Delta-8 THC is a federally legal way to get high. But now, Virginia’s attorney general is cracking down on Delta-8 THC sales citing health concerns for children. That leaves some of the state’s hemp businesses looking to move out and some are taking their jobs with them.
Some residents of Hillsville, in Carroll County, Virginia, call the town “land wealthy, but limited in income.” Travis Wagoner, who grew up there, hoped to turn things around. He began growing one of the oldest crops known: hemp. He opened a shop specializing in hemp products, Virginia Cultivars.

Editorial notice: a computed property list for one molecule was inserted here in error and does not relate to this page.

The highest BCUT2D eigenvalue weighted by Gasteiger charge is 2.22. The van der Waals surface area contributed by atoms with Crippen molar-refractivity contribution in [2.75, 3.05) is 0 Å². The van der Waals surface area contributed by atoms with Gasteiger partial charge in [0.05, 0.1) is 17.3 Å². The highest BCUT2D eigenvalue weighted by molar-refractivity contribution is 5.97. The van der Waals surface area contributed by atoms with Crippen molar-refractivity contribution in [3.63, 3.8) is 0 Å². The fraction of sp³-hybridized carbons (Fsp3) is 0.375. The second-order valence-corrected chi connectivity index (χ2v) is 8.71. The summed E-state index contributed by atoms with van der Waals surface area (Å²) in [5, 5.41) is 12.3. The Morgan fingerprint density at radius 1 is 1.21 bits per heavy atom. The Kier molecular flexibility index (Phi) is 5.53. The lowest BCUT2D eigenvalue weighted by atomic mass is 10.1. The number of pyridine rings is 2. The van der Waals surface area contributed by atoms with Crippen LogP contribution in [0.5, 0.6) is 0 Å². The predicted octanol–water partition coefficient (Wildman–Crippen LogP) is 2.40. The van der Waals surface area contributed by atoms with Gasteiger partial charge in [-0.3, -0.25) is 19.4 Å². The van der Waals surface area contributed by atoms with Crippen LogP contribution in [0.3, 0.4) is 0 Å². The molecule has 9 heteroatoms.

“We went from having 17 employees working 50 hours a week to less than 10 employees working 30 hours a week,” said Wagoner.
An acre of hemp, nestled in the hill country is where Virginia Cultivars’ products start. Hemp is known for its extremely low levels of THC, a compound that produces a high. Wagoner chemically alters the hemp to create a new form of THC known as Delta-8, which is stronger and legal under the 2018 Federal Farm Bill.
The Delta-8 is infused into products, such as edibles, intended for adults. But now, it’s made its way into copycat items, from unknown manufacturers, that look like popularly branded candies and snacks.